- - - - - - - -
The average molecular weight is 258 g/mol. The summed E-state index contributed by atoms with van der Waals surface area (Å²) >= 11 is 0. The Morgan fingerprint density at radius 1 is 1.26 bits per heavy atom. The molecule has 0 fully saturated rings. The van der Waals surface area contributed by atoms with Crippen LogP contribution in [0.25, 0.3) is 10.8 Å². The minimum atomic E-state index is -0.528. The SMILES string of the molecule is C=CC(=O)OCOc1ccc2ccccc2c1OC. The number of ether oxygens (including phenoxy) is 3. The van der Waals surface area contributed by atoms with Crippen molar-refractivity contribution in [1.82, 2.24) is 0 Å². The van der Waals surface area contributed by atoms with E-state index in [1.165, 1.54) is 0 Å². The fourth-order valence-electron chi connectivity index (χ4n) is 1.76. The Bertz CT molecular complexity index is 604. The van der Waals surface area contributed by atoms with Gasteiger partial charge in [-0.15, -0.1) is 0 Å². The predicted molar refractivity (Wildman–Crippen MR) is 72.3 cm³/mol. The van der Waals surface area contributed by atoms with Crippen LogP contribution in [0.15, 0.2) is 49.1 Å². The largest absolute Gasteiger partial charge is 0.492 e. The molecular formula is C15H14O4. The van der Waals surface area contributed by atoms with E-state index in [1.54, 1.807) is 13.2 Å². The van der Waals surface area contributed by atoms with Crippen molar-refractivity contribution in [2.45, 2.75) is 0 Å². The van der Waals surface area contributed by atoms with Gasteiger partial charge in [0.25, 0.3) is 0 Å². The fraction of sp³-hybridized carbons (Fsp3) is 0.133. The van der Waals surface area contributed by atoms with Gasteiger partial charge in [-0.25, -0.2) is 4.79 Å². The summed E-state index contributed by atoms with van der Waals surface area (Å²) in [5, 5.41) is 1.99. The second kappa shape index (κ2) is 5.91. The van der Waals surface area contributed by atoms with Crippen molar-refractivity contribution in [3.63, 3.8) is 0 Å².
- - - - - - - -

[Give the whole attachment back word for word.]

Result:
The average molecular weight is 258 g/mol. The summed E-state index contributed by atoms with van der Waals surface area (Å²) >= 11 is 0. The Morgan fingerprint density at radius 1 is 1.26 bits per heavy atom. The molecule has 0 fully saturated rings. The van der Waals surface area contributed by atoms with Crippen LogP contribution in [0.25, 0.3) is 10.8 Å². The minimum atomic E-state index is -0.528. The SMILES string of the molecule is C=CC(=O)OCOc1ccc2ccccc2c1OC. The number of ether oxygens (including phenoxy) is 3. The van der Waals surface area contributed by atoms with Crippen molar-refractivity contribution in [1.82, 2.24) is 0 Å². The van der Waals surface area contributed by atoms with E-state index in [1.165, 1.54) is 0 Å². The fourth-order valence-electron chi connectivity index (χ4n) is 1.76. The Bertz CT molecular complexity index is 604. The van der Waals surface area contributed by atoms with Gasteiger partial charge in [-0.15, -0.1) is 0 Å². The predicted molar refractivity (Wildman–Crippen MR) is 72.3 cm³/mol. The van der Waals surface area contributed by atoms with Crippen LogP contribution in [0.15, 0.2) is 49.1 Å². The largest absolute Gasteiger partial charge is 0.492 e. The molecular formula is C15H14O4. The van der Waals surface area contributed by atoms with E-state index in [1.54, 1.807) is 13.2 Å². The van der Waals surface area contributed by atoms with Crippen molar-refractivity contribution in [2.45, 2.75) is 0 Å². The van der Waals surface area contributed by atoms with Gasteiger partial charge in [0.25, 0.3) is 0 Å². The fraction of sp³-hybridized carbons (Fsp3) is 0.133. The van der Waals surface area contributed by atoms with Gasteiger partial charge in [-0.25, -0.2) is 4.79 Å². The summed E-state index contributed by atoms with van der Waals surface area (Å²) in [5, 5.41) is 1.99. The second kappa shape index (κ2) is 5.91. The van der Waals surface area contributed by atoms with Crippen molar-refractivity contribution in [3.63, 3.8) is 0 Å².